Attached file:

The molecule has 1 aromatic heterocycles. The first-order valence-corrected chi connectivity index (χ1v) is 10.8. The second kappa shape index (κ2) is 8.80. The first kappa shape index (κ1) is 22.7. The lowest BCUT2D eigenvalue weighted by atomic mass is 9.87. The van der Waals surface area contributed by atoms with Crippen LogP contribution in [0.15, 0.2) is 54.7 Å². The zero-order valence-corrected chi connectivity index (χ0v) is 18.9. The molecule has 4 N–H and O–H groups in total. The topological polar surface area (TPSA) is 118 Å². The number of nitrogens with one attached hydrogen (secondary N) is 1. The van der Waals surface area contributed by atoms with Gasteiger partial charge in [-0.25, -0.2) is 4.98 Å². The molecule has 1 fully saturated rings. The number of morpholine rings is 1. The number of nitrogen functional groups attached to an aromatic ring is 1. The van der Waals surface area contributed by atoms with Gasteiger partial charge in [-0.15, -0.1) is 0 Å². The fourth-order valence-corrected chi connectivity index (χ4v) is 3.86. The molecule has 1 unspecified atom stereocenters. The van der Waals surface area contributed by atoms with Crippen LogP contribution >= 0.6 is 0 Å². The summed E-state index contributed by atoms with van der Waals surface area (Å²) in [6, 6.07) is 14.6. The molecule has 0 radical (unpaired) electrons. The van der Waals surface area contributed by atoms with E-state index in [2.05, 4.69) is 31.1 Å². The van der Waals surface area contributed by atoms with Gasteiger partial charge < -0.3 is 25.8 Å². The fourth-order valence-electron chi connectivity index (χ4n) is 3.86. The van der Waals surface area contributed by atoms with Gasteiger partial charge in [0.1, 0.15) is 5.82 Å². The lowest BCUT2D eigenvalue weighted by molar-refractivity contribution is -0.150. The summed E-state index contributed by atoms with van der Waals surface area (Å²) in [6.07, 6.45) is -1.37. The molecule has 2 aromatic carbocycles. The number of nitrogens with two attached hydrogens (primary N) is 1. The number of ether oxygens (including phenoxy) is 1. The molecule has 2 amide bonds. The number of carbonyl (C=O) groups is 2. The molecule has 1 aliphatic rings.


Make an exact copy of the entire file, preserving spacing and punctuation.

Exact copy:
The molecule has 1 aromatic heterocycles. The first-order valence-corrected chi connectivity index (χ1v) is 10.8. The second kappa shape index (κ2) is 8.80. The first kappa shape index (κ1) is 22.7. The lowest BCUT2D eigenvalue weighted by atomic mass is 9.87. The van der Waals surface area contributed by atoms with Crippen LogP contribution in [0.15, 0.2) is 54.7 Å². The zero-order valence-corrected chi connectivity index (χ0v) is 18.9. The molecule has 4 N–H and O–H groups in total. The topological polar surface area (TPSA) is 118 Å². The number of nitrogens with one attached hydrogen (secondary N) is 1. The van der Waals surface area contributed by atoms with Gasteiger partial charge in [-0.25, -0.2) is 4.98 Å². The molecule has 1 fully saturated rings. The number of morpholine rings is 1. The number of nitrogen functional groups attached to an aromatic ring is 1. The van der Waals surface area contributed by atoms with Gasteiger partial charge in [-0.15, -0.1) is 0 Å². The fourth-order valence-corrected chi connectivity index (χ4v) is 3.86. The molecule has 1 unspecified atom stereocenters. The van der Waals surface area contributed by atoms with Crippen LogP contribution >= 0.6 is 0 Å². The summed E-state index contributed by atoms with van der Waals surface area (Å²) in [6, 6.07) is 14.6. The molecule has 0 radical (unpaired) electrons. The van der Waals surface area contributed by atoms with E-state index in [2.05, 4.69) is 31.1 Å². The van der Waals surface area contributed by atoms with Gasteiger partial charge < -0.3 is 25.8 Å². The fourth-order valence-electron chi connectivity index (χ4n) is 3.86. The van der Waals surface area contributed by atoms with Gasteiger partial charge in [0.1, 0.15) is 5.82 Å². The lowest BCUT2D eigenvalue weighted by molar-refractivity contribution is -0.150. The summed E-state index contributed by atoms with van der Waals surface area (Å²) in [6.07, 6.45) is -1.37. The molecule has 2 aromatic carbocycles. The number of nitrogens with two attached hydrogens (primary N) is 1. The number of ether oxygens (including phenoxy) is 1. The molecule has 2 amide bonds. The number of carbonyl (C=O) groups is 2. The molecule has 1 aliphatic rings.